SOCHI – The “King of Biathlon” would wait another another day to reach history. France’s Martin Fourcade and Jean Guillaume Beatrix took the gold and bronze in the Men’s 12.5km race on Monday night. Czech Republic’s Ondrej Moravec won the silver leaving Norway’s Ole Einar Bjoerndalen 1.7 seconds short of his record-setting 13th medal.
Bjoerndalen could have made history as he competed to become the most decorated Winter Olympian going for his 13th in the second event of men’s biathlon. The 40-year-old tried to make up for his seventh place finish at Vancouver starting first off the block. Bjoerndalen began the race with just a small lead over second place finisher in Saturday’s sprint Dominik Landertinger of Austria.
Two minutes into the race, Landertinger overtook Bjoerndalen for the lead but being out front wasn’t considered the best position with barely a kilometer into the race. Crashes began to show on the course as athletes Andriy Deryzemlya of Ukraine and Belarusian Sergey Novikov slipped off the course and down the short hill. The first round of shooting took place with the prone position being the rule of the sport. Bjoerndalen showed tremendous poise while shooting the targets along with Landertinger and Russia’s Anton Shipulin, who barely missed winning a medal in the sprint all went 5 for 5. Bjoerndalen held the lead with Shipulin three tenths back and the Austrian behind 2.6 seconds.
American Tim Burke missed his third shot on the range as he hoped to make a better showing on the night. The miss took him into the 150 meter wrap around and back to the course with 20 seconds lost. The lead pack maintained nine skiers with Bjoerndalen at the helm into round two at the range. Landertinger went clean as he took the lead from the Norwegian who missed his last shot along with Shipulin who missed as well. Fourcade moved into fourth place while Canadian Jean-Philippe Le Guellec skied out into first place, a moment not done by a Canadian since Lillehammer in 1994.
Le Guellec grew a big lead on the group behind until the unthinkable occurred. On the turn that few athletes went down on, Le Guellec slipped and fell as he began put his weight on the right ski which sent him down on the slushy snow giving Fourcade time to set a pace. Fourcade began round three with Landertinger both missing a shot giving Bjoerndalen a chance to retake first place from the youngsters. Unfortunately he missed his second shot along with Shipulin leaving no change for the leaders all taking the penalty lap. Le Guellec was all but out as he missed twice losing all composure from his early fall ending in 26th.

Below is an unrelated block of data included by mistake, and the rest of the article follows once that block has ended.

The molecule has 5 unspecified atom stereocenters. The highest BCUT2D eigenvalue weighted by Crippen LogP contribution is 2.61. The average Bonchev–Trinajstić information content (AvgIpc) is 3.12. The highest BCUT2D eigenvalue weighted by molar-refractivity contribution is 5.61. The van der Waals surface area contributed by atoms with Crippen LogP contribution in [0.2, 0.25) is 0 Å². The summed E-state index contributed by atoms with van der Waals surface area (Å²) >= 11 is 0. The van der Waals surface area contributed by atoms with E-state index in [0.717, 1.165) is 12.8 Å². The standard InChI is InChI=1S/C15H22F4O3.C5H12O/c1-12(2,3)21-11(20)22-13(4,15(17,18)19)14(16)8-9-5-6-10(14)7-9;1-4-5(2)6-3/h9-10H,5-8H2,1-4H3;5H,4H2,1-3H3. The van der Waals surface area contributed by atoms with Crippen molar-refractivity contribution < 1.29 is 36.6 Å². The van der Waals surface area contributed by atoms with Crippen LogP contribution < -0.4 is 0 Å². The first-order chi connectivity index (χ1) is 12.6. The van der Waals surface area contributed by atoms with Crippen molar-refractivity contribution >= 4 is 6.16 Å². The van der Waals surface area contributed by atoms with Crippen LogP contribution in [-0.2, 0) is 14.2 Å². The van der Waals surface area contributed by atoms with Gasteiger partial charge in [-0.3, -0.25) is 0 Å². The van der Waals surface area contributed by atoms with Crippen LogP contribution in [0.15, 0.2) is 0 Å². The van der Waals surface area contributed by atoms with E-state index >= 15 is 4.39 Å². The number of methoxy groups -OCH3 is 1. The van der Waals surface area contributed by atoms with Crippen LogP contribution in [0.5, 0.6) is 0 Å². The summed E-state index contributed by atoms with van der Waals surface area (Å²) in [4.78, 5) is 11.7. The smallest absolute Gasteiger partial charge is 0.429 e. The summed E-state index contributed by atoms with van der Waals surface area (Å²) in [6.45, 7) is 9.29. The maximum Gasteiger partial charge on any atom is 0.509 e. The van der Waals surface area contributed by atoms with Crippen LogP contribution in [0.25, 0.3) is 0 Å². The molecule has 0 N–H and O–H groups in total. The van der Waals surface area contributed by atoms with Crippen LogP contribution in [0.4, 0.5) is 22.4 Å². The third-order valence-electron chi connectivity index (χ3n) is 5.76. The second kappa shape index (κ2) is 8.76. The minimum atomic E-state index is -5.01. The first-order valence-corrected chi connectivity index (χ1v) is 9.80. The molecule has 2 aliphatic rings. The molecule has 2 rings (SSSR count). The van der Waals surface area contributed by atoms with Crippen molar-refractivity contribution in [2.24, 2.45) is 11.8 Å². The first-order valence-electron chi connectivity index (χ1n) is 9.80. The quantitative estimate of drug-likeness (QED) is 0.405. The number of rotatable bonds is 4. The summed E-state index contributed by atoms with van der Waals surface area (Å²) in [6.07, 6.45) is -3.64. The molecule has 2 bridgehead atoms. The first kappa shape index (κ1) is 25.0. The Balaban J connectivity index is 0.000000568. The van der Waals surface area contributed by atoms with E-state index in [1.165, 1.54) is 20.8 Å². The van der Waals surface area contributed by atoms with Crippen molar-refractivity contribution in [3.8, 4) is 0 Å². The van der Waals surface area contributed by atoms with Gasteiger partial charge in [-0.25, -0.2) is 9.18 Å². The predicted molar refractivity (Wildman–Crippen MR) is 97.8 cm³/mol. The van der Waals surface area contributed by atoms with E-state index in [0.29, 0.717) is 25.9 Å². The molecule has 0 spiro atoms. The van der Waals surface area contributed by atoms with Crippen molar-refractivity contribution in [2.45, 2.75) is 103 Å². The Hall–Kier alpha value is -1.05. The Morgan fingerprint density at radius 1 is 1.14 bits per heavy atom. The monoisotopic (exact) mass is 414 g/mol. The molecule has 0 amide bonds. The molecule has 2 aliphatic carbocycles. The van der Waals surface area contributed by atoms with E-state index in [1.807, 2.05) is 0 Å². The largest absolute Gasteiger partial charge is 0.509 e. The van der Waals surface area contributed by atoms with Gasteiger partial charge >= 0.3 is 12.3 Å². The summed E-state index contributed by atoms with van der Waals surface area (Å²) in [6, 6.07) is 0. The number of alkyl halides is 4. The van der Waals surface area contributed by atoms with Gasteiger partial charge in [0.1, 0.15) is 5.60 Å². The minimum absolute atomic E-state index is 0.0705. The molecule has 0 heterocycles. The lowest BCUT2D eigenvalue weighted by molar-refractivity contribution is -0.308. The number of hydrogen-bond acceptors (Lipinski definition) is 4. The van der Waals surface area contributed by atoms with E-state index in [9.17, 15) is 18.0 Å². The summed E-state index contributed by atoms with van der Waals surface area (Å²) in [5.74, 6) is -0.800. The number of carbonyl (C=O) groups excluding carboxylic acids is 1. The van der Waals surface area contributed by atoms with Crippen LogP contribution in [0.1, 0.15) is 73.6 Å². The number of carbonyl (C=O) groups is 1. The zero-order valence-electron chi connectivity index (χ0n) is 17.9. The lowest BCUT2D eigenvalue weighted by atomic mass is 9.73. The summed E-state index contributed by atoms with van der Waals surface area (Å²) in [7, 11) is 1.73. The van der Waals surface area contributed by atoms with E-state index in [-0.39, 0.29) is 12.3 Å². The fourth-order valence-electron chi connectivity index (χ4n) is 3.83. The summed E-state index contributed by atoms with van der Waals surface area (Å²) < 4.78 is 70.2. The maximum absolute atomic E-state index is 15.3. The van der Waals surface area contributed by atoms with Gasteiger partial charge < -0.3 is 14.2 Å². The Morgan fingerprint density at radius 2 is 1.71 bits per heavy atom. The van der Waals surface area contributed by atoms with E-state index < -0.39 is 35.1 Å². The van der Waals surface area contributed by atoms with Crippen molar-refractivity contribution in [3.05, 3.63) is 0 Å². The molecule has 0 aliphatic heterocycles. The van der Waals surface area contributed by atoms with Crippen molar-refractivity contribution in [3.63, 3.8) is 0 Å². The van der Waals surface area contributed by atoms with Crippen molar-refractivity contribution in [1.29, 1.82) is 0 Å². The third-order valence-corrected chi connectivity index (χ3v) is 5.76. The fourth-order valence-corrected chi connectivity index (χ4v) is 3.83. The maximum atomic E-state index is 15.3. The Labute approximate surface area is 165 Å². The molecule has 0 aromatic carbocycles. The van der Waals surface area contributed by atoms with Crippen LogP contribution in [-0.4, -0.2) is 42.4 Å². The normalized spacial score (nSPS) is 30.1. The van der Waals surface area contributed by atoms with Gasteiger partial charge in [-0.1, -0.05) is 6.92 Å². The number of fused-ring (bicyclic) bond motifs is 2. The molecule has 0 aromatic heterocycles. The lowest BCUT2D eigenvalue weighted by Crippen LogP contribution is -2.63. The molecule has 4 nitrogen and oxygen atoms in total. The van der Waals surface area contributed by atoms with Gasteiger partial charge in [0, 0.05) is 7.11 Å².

Fourcade continued to hold the lead in what seemed to be a flawed performance for the six biathletes in the fight for gold. In the final round at the range, Fourcade went five for five and gave a fist pump to the crowd as he was in a great position to finish first. “It was wonderful. I knew what it meant that I shoot clean that I would be Olympic champion,” said Fourcade. Landertinger dropped his magazine coming to the range that left him completely flustered missing a pair dropping him to 10th. The same could be said for Bjoerndalen, who missed for a third time and left him in danger of missing out for the second time in the olympics. Moravec moved into silver position as he would secure another medal for the Czech Republic in biathlon.
The finish line saw no change to the top two as Fourcade crossed the line for his first Olympic gold medal with a time of 33:48.6 with Moravec coming to the line 14 seconds later to gain silver. A race to the line between Bjoerndalen and Beatrix ended with the Frenchman having more stamina than the Norwegian to take the bronze. It became the first medals won by France at the Sochi games, and the first time in Olympic history that two Frenchman took the podium together in biathlon. Bjoerndalen’s hopes for a milestone are still in reach as he competes in the 20km individual on Thursday.